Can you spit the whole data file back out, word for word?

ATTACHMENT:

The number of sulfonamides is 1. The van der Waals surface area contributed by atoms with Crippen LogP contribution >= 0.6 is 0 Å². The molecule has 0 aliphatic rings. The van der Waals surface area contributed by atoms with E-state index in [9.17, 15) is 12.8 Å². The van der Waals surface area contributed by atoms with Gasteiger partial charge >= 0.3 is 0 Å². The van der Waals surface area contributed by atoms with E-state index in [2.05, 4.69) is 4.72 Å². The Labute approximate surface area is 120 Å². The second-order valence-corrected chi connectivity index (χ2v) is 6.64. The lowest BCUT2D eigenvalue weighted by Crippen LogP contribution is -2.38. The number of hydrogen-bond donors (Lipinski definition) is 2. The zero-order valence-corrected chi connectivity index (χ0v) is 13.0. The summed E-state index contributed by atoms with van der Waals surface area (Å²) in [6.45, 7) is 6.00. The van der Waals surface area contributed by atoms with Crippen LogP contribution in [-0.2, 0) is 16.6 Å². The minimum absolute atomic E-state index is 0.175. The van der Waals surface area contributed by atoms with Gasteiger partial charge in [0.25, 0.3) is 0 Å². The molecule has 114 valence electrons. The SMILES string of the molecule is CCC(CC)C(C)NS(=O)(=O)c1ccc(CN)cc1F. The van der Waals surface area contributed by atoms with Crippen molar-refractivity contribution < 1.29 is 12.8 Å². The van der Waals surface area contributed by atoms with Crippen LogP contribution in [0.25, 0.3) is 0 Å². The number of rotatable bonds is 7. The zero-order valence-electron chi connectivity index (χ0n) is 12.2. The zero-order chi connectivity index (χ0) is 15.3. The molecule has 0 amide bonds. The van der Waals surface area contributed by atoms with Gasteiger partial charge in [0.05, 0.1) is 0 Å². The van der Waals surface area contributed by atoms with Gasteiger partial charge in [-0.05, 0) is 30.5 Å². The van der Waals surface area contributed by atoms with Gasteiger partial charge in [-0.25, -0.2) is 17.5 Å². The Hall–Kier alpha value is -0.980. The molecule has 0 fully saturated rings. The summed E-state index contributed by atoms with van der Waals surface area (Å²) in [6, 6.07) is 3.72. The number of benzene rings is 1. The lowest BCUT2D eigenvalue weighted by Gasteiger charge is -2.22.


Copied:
The number of sulfonamides is 1. The van der Waals surface area contributed by atoms with Crippen LogP contribution >= 0.6 is 0 Å². The molecule has 0 aliphatic rings. The van der Waals surface area contributed by atoms with E-state index in [9.17, 15) is 12.8 Å². The van der Waals surface area contributed by atoms with Gasteiger partial charge >= 0.3 is 0 Å². The van der Waals surface area contributed by atoms with E-state index in [2.05, 4.69) is 4.72 Å². The Labute approximate surface area is 120 Å². The second-order valence-corrected chi connectivity index (χ2v) is 6.64. The lowest BCUT2D eigenvalue weighted by Crippen LogP contribution is -2.38. The number of hydrogen-bond donors (Lipinski definition) is 2. The zero-order valence-corrected chi connectivity index (χ0v) is 13.0. The summed E-state index contributed by atoms with van der Waals surface area (Å²) in [6.45, 7) is 6.00. The van der Waals surface area contributed by atoms with Crippen LogP contribution in [-0.2, 0) is 16.6 Å². The minimum absolute atomic E-state index is 0.175. The van der Waals surface area contributed by atoms with Gasteiger partial charge in [0.25, 0.3) is 0 Å². The molecule has 114 valence electrons. The SMILES string of the molecule is CCC(CC)C(C)NS(=O)(=O)c1ccc(CN)cc1F. The van der Waals surface area contributed by atoms with Crippen molar-refractivity contribution < 1.29 is 12.8 Å². The van der Waals surface area contributed by atoms with Crippen LogP contribution in [0.25, 0.3) is 0 Å². The number of rotatable bonds is 7. The zero-order valence-electron chi connectivity index (χ0n) is 12.2. The zero-order chi connectivity index (χ0) is 15.3. The molecule has 0 amide bonds. The van der Waals surface area contributed by atoms with Gasteiger partial charge in [0.05, 0.1) is 0 Å². The van der Waals surface area contributed by atoms with Gasteiger partial charge in [-0.05, 0) is 30.5 Å². The van der Waals surface area contributed by atoms with Gasteiger partial charge in [-0.25, -0.2) is 17.5 Å². The Hall–Kier alpha value is -0.980. The molecule has 0 fully saturated rings. The summed E-state index contributed by atoms with van der Waals surface area (Å²) in [6, 6.07) is 3.72. The number of benzene rings is 1. The lowest BCUT2D eigenvalue weighted by Gasteiger charge is -2.22.